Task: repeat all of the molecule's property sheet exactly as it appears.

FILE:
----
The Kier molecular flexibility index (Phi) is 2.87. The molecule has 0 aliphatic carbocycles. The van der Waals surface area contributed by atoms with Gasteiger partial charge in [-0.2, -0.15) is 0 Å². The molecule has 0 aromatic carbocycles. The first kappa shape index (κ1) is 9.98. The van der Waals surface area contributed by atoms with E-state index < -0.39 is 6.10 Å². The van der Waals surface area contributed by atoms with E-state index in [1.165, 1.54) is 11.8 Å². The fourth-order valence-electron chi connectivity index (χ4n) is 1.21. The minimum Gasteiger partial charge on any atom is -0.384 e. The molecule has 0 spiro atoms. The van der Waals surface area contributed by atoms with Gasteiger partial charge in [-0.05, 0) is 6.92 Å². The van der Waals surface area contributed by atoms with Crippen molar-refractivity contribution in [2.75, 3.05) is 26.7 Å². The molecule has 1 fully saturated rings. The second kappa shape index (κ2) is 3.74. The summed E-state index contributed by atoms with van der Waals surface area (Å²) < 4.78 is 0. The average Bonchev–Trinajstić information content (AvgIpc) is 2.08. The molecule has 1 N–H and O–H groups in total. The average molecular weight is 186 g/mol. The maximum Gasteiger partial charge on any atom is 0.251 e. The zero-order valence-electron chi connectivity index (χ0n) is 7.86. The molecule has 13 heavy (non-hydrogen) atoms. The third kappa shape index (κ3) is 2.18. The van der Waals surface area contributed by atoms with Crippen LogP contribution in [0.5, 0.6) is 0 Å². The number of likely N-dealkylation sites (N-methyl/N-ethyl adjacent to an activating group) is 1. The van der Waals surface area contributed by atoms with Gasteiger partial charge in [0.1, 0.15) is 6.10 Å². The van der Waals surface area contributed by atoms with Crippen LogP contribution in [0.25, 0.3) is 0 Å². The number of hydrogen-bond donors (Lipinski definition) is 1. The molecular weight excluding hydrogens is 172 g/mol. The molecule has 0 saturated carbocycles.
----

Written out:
The Kier molecular flexibility index (Phi) is 2.87. The molecule has 0 aliphatic carbocycles. The van der Waals surface area contributed by atoms with Gasteiger partial charge in [-0.2, -0.15) is 0 Å². The molecule has 0 aromatic carbocycles. The first kappa shape index (κ1) is 9.98. The van der Waals surface area contributed by atoms with E-state index < -0.39 is 6.10 Å². The van der Waals surface area contributed by atoms with E-state index in [1.165, 1.54) is 11.8 Å². The fourth-order valence-electron chi connectivity index (χ4n) is 1.21. The minimum Gasteiger partial charge on any atom is -0.384 e. The molecule has 0 spiro atoms. The van der Waals surface area contributed by atoms with Gasteiger partial charge in [-0.05, 0) is 6.92 Å². The van der Waals surface area contributed by atoms with Crippen molar-refractivity contribution in [2.75, 3.05) is 26.7 Å². The molecule has 1 fully saturated rings. The second kappa shape index (κ2) is 3.74. The summed E-state index contributed by atoms with van der Waals surface area (Å²) < 4.78 is 0. The average Bonchev–Trinajstić information content (AvgIpc) is 2.08. The molecule has 1 N–H and O–H groups in total. The average molecular weight is 186 g/mol. The maximum Gasteiger partial charge on any atom is 0.251 e. The zero-order valence-electron chi connectivity index (χ0n) is 7.86. The molecule has 13 heavy (non-hydrogen) atoms. The third kappa shape index (κ3) is 2.18. The van der Waals surface area contributed by atoms with Crippen LogP contribution in [0.5, 0.6) is 0 Å². The number of likely N-dealkylation sites (N-methyl/N-ethyl adjacent to an activating group) is 1. The van der Waals surface area contributed by atoms with Gasteiger partial charge in [0.1, 0.15) is 6.10 Å². The van der Waals surface area contributed by atoms with Crippen LogP contribution in [0.25, 0.3) is 0 Å². The number of hydrogen-bond donors (Lipinski definition) is 1. The molecular weight excluding hydrogens is 172 g/mol. The molecule has 0 saturated carbocycles.